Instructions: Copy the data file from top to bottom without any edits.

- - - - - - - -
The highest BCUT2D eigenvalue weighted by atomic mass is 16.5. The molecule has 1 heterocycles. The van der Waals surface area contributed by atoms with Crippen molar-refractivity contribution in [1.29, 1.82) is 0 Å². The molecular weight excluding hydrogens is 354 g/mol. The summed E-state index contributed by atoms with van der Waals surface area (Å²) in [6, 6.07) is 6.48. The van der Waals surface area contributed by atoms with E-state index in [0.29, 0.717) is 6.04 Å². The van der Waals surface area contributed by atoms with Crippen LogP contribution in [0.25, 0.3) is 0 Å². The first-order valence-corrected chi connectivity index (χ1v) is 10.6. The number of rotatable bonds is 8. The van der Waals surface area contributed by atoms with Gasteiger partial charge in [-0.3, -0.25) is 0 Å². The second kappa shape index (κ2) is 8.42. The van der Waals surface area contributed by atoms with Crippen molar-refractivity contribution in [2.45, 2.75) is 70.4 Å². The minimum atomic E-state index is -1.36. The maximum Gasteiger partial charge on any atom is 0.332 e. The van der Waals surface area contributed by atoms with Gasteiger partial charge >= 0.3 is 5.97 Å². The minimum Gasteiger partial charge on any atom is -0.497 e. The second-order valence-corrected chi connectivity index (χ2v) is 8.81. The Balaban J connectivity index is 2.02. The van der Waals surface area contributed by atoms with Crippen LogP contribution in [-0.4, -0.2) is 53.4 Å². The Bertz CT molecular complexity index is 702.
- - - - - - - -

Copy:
The highest BCUT2D eigenvalue weighted by atomic mass is 16.5. The molecule has 1 heterocycles. The van der Waals surface area contributed by atoms with Crippen molar-refractivity contribution in [1.29, 1.82) is 0 Å². The molecular weight excluding hydrogens is 354 g/mol. The summed E-state index contributed by atoms with van der Waals surface area (Å²) in [6, 6.07) is 6.48. The van der Waals surface area contributed by atoms with E-state index in [0.29, 0.717) is 6.04 Å². The van der Waals surface area contributed by atoms with Crippen LogP contribution in [0.25, 0.3) is 0 Å². The first-order valence-corrected chi connectivity index (χ1v) is 10.6. The number of rotatable bonds is 8. The van der Waals surface area contributed by atoms with Gasteiger partial charge in [-0.3, -0.25) is 0 Å². The second kappa shape index (κ2) is 8.42. The van der Waals surface area contributed by atoms with Crippen molar-refractivity contribution in [2.45, 2.75) is 70.4 Å². The minimum atomic E-state index is -1.36. The maximum Gasteiger partial charge on any atom is 0.332 e. The van der Waals surface area contributed by atoms with Gasteiger partial charge >= 0.3 is 5.97 Å². The minimum Gasteiger partial charge on any atom is -0.497 e. The second-order valence-corrected chi connectivity index (χ2v) is 8.81. The Balaban J connectivity index is 2.02. The van der Waals surface area contributed by atoms with Crippen LogP contribution in [-0.4, -0.2) is 53.4 Å². The Bertz CT molecular complexity index is 702.